Geriatric Care Managers Fill a Growing Need

Related topics: Caregivers, Legal & Financial

More and more families are providing care for aging parents. Many are struggling to balance their caregiving responsibilities with their own lives, work responsibilities, perhaps the needs of children who still live at home. Caregiver burnout is a real possibility. It is so important to be aware of support services that can help.


In situations when it becomes clear that an older person is no longer able to live alone entirely unassisted, the person and family members may be unsure of what services are available in the community to help. They may wonder how best to take advantage of those services. A geriatric care manager can help.

Most professional care managers have experience in either nursing or social work. Many have special training in issues involving eldercare. Their job is to assess a client's individual needs, then match those needs with services available in the community.

A care manager will usually begin a client relationship by doing an assessment of the client's health status, living situation and needs. In the course of an extensive interview, the older adult's physical and mental condition, social situation, and daily activities are evaluated. Usually a written report of this assessment is provided, with suggestions as to services available to meet identified needs.

Care managers can locate support services such as meal programs, transportation, help with the activities of daily living, assistance with bill paying, in-home health care and other support for independent living. If the client and family wish, the care manager can then arrange for the needed services, and provide follow-up care and monitoring to see that necessary services are being effectively and professionally delivered, and to make sure that the client's needs are being met over an extended period of time. If moving to an assisted living or nursing facility is appropriate, a care manager can help in identifying and evaluating the various options available.

When caregiving starts to get complicated, care managers are a wonderful resource to manage and balance several concerns. They can schedule assistance and keep multiple family members informed. They can serve as an "on the scene" surrogate for long-distance caregivers. They can help with family communication and meetings, and help settle disagreements. They can also serve as an advocate in dealing with the health care system, insurance plans and so forth.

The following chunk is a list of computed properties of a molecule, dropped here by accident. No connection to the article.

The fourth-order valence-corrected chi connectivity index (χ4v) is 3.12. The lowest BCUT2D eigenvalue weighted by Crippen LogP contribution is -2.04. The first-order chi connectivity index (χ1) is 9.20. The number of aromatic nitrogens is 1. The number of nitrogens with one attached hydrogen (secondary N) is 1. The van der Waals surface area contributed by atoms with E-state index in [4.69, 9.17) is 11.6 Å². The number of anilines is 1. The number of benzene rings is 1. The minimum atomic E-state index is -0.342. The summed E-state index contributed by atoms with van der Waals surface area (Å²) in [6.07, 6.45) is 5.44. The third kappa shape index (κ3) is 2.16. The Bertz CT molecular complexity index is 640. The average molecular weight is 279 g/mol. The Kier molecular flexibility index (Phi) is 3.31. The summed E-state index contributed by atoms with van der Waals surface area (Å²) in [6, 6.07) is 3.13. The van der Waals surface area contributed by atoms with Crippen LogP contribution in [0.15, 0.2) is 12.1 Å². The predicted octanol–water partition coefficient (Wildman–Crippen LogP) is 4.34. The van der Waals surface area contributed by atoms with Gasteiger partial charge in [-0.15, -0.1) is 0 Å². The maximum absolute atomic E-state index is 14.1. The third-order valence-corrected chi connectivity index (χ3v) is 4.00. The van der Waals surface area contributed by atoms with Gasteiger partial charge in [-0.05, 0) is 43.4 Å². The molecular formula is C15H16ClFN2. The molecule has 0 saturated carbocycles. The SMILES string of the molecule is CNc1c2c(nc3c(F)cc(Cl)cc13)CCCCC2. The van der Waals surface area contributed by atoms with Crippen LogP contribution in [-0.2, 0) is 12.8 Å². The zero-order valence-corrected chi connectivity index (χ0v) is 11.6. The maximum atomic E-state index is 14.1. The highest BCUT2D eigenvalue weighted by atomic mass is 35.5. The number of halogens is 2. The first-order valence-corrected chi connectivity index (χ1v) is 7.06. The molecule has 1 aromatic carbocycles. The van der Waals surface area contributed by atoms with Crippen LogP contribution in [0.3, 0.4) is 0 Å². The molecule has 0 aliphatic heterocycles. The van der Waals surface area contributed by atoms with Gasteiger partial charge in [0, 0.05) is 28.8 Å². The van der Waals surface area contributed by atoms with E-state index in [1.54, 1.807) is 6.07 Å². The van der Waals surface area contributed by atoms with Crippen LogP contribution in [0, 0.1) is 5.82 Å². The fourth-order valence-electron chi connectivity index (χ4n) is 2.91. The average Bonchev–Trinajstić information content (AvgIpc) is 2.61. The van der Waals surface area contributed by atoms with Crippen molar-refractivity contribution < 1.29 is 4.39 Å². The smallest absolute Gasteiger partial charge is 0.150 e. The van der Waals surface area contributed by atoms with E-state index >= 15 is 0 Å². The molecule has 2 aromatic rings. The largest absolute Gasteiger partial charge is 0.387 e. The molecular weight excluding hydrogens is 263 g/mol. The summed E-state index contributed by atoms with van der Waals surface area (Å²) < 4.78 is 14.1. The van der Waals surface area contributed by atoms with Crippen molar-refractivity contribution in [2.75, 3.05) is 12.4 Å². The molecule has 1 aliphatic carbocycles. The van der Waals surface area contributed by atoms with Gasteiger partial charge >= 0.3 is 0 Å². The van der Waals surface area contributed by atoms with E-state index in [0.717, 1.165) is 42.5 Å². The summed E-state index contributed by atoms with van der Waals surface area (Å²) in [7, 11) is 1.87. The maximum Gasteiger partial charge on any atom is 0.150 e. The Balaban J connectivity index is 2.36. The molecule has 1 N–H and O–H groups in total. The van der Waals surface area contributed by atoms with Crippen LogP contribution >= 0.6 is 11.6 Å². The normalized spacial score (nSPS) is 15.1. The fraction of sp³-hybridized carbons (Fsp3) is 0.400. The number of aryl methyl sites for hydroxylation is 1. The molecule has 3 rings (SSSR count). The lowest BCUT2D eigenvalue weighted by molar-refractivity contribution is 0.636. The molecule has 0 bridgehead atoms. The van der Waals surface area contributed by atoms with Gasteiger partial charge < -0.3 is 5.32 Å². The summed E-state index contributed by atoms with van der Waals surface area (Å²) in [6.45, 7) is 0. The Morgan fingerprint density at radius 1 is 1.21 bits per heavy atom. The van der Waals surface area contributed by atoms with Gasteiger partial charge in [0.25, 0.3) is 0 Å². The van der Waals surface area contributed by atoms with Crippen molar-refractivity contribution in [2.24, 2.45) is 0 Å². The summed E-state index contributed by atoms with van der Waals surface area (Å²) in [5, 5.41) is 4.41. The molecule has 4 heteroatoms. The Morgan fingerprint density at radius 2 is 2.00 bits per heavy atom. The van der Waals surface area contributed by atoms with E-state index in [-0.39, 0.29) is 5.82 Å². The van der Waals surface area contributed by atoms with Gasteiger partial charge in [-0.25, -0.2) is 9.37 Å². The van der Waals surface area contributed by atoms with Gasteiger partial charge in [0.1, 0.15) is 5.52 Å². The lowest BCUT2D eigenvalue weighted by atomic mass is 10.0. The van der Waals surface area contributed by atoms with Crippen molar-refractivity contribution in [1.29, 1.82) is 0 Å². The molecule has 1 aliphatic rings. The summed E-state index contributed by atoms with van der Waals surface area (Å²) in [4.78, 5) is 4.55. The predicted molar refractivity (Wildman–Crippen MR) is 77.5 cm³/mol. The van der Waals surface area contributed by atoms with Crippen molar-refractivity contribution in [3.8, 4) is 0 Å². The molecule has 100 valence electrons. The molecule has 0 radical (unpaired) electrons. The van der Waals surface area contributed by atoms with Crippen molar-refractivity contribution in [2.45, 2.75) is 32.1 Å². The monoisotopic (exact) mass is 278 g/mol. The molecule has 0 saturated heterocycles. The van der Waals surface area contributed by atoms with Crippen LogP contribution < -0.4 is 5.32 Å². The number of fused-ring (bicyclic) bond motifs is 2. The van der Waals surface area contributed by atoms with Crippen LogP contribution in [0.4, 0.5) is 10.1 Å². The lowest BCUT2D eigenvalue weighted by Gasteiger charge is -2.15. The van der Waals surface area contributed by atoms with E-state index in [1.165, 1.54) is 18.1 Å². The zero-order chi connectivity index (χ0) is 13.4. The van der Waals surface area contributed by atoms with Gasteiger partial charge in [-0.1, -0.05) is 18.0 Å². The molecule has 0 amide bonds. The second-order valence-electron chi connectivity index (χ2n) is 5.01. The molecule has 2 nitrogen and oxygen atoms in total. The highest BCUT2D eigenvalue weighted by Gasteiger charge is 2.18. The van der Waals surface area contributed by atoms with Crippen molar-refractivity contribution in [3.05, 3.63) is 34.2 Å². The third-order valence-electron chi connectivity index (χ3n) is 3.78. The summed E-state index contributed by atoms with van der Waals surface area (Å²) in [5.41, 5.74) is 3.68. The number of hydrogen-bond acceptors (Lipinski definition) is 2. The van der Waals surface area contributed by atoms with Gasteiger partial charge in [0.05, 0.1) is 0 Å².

How to Choose a Care Management Professional

Private care management services are largely unregulated. The qualifications of groups or individuals offering to act as private geriatric care managers vary widely. So, be careful who you select for this role. This means asking questions before making your selection. Things to ask include:

  • What are the person's qualifications, education and experience? How long has the person been providing geriatric care management services?
  • Will the person provide references? Ask for two or three references from past or current clients—or if that's not possible because of confidentiality, ask for the names of professionals in the community who are referring new clients to this person, such as physicians or elder law attorneys. Then, call the references you've been given and gather as much information as you can about the care manager and the services he/she provides.
  • Is this person or firm affiliated with a particular organization? If so, what are that organization's values and commitment to service? Will the care manager be able to be objective in making recommendations?
  • What is the range of services provided?
  • What are the charges, and what particular services are covered by the charges?
  • Are the charges competitive with other services in the community?

How Do I Find a Care Manager?

Private geriatric care managers who are members of the National Association of Professional Geriatric Care Managers are listed at their website, www.caremanager.org.

It is often difficult to juggle caregiving responsibilities in already complicated lives. The emergence of a new group of service providers—geriatric care managers—is a welcome development for busy family members, especially those living far away. Geriatric care managers can evaluate care needs and coordinate services, making sure that your loved one's care needs are met on a one-time or ongoing basis.

Professional Geriatric Care Managers throughout the country are celebrating National Geriatric Care Manager Month by providing seminars, webinars, special events related to geriatric care management, open houses and other educational activities for the public. This event is sponsored by the National Association of Professional Geriatric Care Managers (NAPGCM). Visit the NAPGCM website to learn more about the services offered by geriatric care managers, and to find a care manager in your area.


   





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